I agree with your comment in regard to far from expiration having more time for the underlying to move against the Condor... rolling up the call spread or rolling down the Put spread will be the best thing to do... Just not overdoing it, (one adjustment and if it fails, close the spread being affected, take the loss and move up to the next trade) .. I said earlier I'm not a big fan of adjusting, but now that we talking about far expiration,, I must be prepared to adjust

    This is something that I'm working on, designing a trading plan for condors,, So thanks to this thread,, "contingent orders" are out of the plan,, as well with keeping the Condor "margin" to an acceptable level to avoid a Max Loss
  9. rew


    During that last flash crash there wasn't much you could do. The option market makers hunkered down in their bomb shelters and bid/ask spreads got wider than the Grand Canyon. I had a bull put credit spread on at the time, and for a few minutes it was fully in the money. After the markets settled down (i.e., well up from the low point of the crash) I got out with a loss but nowhere near the size loss I would have had if I had tried to get out during the crash.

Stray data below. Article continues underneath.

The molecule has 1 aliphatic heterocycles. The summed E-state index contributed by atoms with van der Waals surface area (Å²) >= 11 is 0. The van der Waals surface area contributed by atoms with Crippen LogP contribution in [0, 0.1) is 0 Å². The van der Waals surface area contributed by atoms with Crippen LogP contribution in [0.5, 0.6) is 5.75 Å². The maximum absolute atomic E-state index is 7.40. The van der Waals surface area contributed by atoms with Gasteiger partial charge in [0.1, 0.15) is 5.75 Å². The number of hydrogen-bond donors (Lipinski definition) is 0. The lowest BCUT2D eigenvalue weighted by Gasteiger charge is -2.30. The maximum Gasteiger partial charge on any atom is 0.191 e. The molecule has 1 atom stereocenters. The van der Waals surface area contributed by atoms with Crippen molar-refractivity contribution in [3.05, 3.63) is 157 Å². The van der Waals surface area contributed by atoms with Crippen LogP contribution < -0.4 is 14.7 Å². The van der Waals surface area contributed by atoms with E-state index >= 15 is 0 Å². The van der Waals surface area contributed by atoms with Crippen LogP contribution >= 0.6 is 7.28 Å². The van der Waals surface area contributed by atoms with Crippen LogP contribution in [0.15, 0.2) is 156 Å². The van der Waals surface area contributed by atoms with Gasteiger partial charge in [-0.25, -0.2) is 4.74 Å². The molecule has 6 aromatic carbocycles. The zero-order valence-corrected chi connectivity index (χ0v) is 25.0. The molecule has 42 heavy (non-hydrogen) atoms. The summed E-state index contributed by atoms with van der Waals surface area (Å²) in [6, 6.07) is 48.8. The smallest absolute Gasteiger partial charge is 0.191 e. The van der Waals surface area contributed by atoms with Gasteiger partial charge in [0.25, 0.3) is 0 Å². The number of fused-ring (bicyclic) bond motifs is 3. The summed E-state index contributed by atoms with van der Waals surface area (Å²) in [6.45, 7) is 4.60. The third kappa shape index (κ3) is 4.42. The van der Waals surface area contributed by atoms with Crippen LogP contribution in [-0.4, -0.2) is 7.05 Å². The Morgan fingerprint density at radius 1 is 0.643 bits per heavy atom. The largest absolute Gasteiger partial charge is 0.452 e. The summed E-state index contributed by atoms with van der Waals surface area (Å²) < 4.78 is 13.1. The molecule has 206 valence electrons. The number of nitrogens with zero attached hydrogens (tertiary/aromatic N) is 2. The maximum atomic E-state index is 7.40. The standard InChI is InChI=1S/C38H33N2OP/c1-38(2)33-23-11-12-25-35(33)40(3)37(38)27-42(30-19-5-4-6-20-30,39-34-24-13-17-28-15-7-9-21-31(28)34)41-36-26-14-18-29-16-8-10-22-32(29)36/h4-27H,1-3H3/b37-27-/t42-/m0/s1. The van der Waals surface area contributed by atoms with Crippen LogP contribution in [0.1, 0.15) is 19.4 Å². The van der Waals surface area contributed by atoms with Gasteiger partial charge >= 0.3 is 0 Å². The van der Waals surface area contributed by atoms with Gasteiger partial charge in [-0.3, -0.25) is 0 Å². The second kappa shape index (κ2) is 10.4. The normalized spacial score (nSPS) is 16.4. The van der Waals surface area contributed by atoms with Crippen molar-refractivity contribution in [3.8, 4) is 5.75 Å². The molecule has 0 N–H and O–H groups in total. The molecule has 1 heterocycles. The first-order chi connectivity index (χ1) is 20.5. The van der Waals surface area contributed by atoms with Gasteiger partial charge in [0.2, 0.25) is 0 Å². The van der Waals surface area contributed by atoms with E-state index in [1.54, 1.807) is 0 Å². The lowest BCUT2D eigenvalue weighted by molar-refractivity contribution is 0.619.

10. Since you appear to be comfortable with varying degrees of time, if the UL has dropped, consider rolling your call spread down and out a month for more credit. If you set up an index IC with a 100 pt range and it's now 30/70, rolling the call spread down 20 pts will restore your 50 pt buffer on the cll side plus give you an extra month of premium. If a crash still concerns you, only extra insurance will protect against that.

    I don't remember the exact numbers but in the Flash Crash, trades X% lower were busted (30?). That another potential nightmare because a new position busted isn't a big deal but an adjustment made to an existing one and busted could be a big problem.
    #10     Nov 23, 2010